Prescribing Scheduled Drugs 2011: Honing Your Skills

The goal of this course is to help advanced practice registered nurses hone their skills in prescribing scheduled drugs to provide optimal care for patients. Topics address best practices in choosing to prescribe scheduled drugs. Teaching methods include lecture, case studies, questions and discussion.

Publish Date: July 1, 2011. This course will be available for three years from this date.

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Target Audience

Nurse practitioners, clinical nurse specialists, and other health care professionals in all settings.

Objectives for Learning Outcomes

  • Describe best practices for prescribing scheduled drugs to maximize patient outcomes.
  • Describe how the three R’s (response, remission, recover) influence prescribing of scheduled drugs.
  • Explain key universal precautions in prescribing controlled substances.
  • Discuss the nuts and bolts of prescribing scheduled drugs, including pain management guidelines and pain agreements, DEA regulations, the benefits and challenges of electronic prescribing, and interacting with the state board about your practice.
  • Explain the indications and prescribing considerations for benzodiazepines.
  • Describe practice pearls for the pharmacologic management of sleep.
  • Describe the epidemic of misuse of prescription medications and prescriber approaches to minimize the misuse.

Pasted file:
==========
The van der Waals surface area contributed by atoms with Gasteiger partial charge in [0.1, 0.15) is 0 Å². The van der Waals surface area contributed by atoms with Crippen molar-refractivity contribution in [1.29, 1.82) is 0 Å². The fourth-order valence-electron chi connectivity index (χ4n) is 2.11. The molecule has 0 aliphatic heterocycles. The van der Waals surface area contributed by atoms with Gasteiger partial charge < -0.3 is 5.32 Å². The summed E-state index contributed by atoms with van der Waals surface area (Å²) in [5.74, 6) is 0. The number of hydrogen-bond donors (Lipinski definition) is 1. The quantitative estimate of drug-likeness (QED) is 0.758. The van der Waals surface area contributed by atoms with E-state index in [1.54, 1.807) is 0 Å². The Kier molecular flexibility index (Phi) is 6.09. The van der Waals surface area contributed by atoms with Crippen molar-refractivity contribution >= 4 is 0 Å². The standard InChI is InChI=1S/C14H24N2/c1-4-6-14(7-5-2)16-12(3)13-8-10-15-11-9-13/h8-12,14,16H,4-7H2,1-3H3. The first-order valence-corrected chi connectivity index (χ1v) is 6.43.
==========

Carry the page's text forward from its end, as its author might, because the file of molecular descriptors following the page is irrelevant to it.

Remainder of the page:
• Discuss situations that trigger prescriber discomfort and strategies that enhance the effectiveness of patient interactions.
  • Discuss current issues that affect the prescribing practices of ARNPs. 

Additional Information


The Choice to Prescribe Controlled Substances

The Savvy Prescriber: The 3 Rs

Universal Precautions in Pain Medicine

Pain Management Guidelines: A Guide to the Guidelines

The New Washington State Rules on Pain Management

DEA Regulations

Electronic Prescriptions and Controlled Substances

Interacting with Your State Board

Panel Q and A

Prescribing Benzodiazepines: What, Why, When, and Where

Management of Sleep Disorders in the Primary Care Setting

The Nonmedical Use of Prescription Medications: What and Why

Managing Difficult Patient Situations

Prescribing in 2011: What Else Should I Know

Course summary
Maximum credit available: 
  • 10.00 Contact hours
  • 10.00 Pharmacology hours at the advanced practice level

Marie-Annette Brown, PhD, ARNP, FNP-C, FAAN
Professor, Family and Child Nursing, School of Nursing, University of Washington; Primary Care Nurse Practitioner, Women’s Health Care Clinic, University of Washington Medical Center
Ruth Carter, MBA, BS
Group Supervisor, Seattle Field Division, Drug Enforcement Administration, Seattle
Shannon Fitzgerald, MSN, ARNP
Chief, Advanced Practice Services, Seattle Children’s Hospital, Seattle
Tim Fuller, RPh, MS, FAHSP
Pharmacist Consultant, Board of Pharmacy, Washington State Department of Health, Olympia
Medical Services Manager and Psychiatric/ Mental Health Nurse Practitioner, Kitsap Mental Health Services, Bremerton, WA
Richard Ries, MD
Director of Addictions, Harborview Medical Center and University of Washington Medical Center, Seattle
Pamela Stitzlein Davies, MS, ARNP
Nurse Practitioner, Palliative Care and Supportive Care, Seattle Cancer Care Alliance/UW
Sarah Stolz, MD, ACP, FAASM
Medical Director, Sleep Medicine Associates; Clinical Assistant Professor, Neurology, School of Medicine, University of Washington
Patti Varley, MN, ARNP, CS
Psychiatric Clinical Nurse Specialist, Seattle Children’s; Clinical Faculty, Departments of Family and Child Nursing and Psychosocial and Community Health, School of Nursing, University of Washington

Available Credit

  • 10.00 Contact hours
  • 10.00 Pharmacology hours at the advanced practice level


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